There were several important reports on the U.S. economy released this morning. First, data from the U.S. Department of Commerce showed that personal income for Americans increased by 0.4 percent ($57.4 billion) in March, more than expected, and private wages and salaries rose by $26.3 billion, a welcome turnaround from February’s $8.0 billion decrease. Consumer outlays, which account for almost 70 percent of the U.S. economy (GDP), lifted by only 0.1 percent last month, half the gain that economists had expected, and personal saving as a percentage of disposable personal income, i.e. the personal saving rate, jumped to 5.4 percent, the highest reading since December 2012. Also in the report, the personal consumption expenditures (PCE) core price index, one of the Federal Reserve’s preferred measures of inflation in America, posted a year-over-year gain of 1.6 percent in March. This is down from February and far enough below the Fed’s 2.0 percent “target” to help officials justify leaving the federal funds rate unchanged at this month’s Federal Open Market Committee (FOMC) meeting.
Next, a report from the Bureau of Labor Statistics (BLS) showed that employment costs in America continued to grow at a somewhat elevated pace last quarter. Specifically, total compensation costs for civilian workers in Q1 2016 lifted by 0.6 percent, seasonally adjusted, in line with what economists had predicted and similar to the gains seen in the second half of 2015. Wages and salaries, which make up about 70 percent of compensation costs, lifted by 0.7 percent last quarter, while benefits rose by 0.5 percent. Interestingly, as the last chart below shows, benefits drove employee compensation growth in the years immediately following the “Great Recession” but recently most of the gains have come from wages and salaries. Further, the first chart below shows that excluding volatile incentive pay, U.S. wage growth is in a clear uptrend.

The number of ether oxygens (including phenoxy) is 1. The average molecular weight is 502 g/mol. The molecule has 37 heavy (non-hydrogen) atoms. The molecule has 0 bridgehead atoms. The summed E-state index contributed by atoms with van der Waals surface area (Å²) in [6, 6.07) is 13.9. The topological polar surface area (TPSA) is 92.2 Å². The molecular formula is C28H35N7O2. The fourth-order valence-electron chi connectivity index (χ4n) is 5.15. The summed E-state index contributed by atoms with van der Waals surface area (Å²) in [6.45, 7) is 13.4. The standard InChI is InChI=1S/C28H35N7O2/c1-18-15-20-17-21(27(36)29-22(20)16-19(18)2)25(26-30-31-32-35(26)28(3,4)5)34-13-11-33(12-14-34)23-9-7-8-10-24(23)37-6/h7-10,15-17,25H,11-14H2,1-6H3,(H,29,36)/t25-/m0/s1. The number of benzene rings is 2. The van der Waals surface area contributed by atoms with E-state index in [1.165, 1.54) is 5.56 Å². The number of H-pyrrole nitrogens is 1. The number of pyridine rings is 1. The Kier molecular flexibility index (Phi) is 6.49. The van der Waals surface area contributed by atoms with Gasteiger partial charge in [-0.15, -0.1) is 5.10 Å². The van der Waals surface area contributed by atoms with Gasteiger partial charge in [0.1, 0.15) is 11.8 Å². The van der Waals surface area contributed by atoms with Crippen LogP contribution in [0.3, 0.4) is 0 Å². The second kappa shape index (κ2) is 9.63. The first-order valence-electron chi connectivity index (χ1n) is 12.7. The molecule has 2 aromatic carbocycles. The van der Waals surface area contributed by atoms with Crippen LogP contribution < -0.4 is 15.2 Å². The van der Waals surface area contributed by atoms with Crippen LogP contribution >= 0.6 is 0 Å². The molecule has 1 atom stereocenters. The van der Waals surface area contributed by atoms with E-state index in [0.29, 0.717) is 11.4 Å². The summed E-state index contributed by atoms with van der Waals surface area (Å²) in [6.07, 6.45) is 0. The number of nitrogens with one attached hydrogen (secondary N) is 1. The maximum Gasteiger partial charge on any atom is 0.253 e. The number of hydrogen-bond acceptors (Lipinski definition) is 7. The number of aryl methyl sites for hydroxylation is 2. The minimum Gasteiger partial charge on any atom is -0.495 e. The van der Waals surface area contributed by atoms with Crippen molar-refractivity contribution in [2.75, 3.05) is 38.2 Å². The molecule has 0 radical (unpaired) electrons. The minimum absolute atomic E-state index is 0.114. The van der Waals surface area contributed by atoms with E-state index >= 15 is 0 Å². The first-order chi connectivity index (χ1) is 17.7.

Elsewhere, the Chicago purchasing managers’ index (PMI) from Market News International (MNI), a measure of regional business activity that is often viewed as an indicator for the overall U.S. economy, fell to 50.4 in April. This is significantly worse than expected and just fractionally above contractionary territory. Under the hood, the decline was driven by weaker new orders growth and a big drop in order backlogs. Inventories jumped to the highest level since last October, and the report’s authors added that “Order patterns continued to be plagued by a lack of large orders and absence of international demand … Softer ordering led to a decrease in the Employment component, which fell back into contraction, where it has been in 10 of the last 12 months.” More than a quarter (28.6 percent) of surveyed managers also expressed concerns about the impact another rate hike by the Federal Reserve could have on business growth.
Finally, the popular consumer sentiment index from the University of Michigan fell from 91.0 in March to 89.0 in April, down from the mid-month (flash) reading and a larger decline than economists had expected. This is also the 4th month-over-month drop in a row for the headline sentiment index and the lowest overall reading since last September. Consumers’ views of current economic conditions improved in April but Americans’ outlooks on the future collapsed to the lowest level since 2014. Richard Curtin, director of the Michigan Survey of Consumers, added that this decline “Is all the more remarkable given that consumers' assessments of current economic conditions, including their personal finance, have remained largely unchanged at very positive levels during the past year. This divergence may reflect the strength of the consumer relative to the business sectors, and may have been exacerbated by growing uncertainty about the economic policies advocated by various presidential candidates.”
Sources: Econoday, Bloomberg, Twitter, ZH, Department of Commerce, BLS, MNI, UoM, FRBSLPost author: Charles Couch